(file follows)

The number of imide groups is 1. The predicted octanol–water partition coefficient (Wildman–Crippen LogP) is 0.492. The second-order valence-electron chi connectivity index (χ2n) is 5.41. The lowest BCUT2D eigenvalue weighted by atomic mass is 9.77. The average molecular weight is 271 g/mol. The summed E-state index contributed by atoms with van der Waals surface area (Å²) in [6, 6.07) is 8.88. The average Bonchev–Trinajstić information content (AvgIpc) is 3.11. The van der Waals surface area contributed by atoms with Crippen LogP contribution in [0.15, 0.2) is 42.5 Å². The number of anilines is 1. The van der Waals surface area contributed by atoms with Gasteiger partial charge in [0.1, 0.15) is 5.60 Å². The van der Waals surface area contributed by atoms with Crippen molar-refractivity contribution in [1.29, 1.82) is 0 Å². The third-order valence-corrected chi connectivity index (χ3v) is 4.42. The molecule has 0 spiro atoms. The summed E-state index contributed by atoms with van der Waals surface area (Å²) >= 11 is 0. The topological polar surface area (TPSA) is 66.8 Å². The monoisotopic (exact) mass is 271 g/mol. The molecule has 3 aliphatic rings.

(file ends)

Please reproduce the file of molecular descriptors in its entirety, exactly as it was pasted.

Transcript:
The number of imide groups is 1. The predicted octanol–water partition coefficient (Wildman–Crippen LogP) is 0.492. The second-order valence-electron chi connectivity index (χ2n) is 5.41. The lowest BCUT2D eigenvalue weighted by atomic mass is 9.77. The average molecular weight is 271 g/mol. The summed E-state index contributed by atoms with van der Waals surface area (Å²) in [6, 6.07) is 8.88. The average Bonchev–Trinajstić information content (AvgIpc) is 3.11. The van der Waals surface area contributed by atoms with Crippen LogP contribution in [0.15, 0.2) is 42.5 Å². The number of anilines is 1. The van der Waals surface area contributed by atoms with Gasteiger partial charge in [0.1, 0.15) is 5.60 Å². The van der Waals surface area contributed by atoms with Crippen molar-refractivity contribution in [1.29, 1.82) is 0 Å². The third-order valence-corrected chi connectivity index (χ3v) is 4.42. The molecule has 0 spiro atoms. The summed E-state index contributed by atoms with van der Waals surface area (Å²) >= 11 is 0. The topological polar surface area (TPSA) is 66.8 Å². The monoisotopic (exact) mass is 271 g/mol. The molecule has 3 aliphatic rings.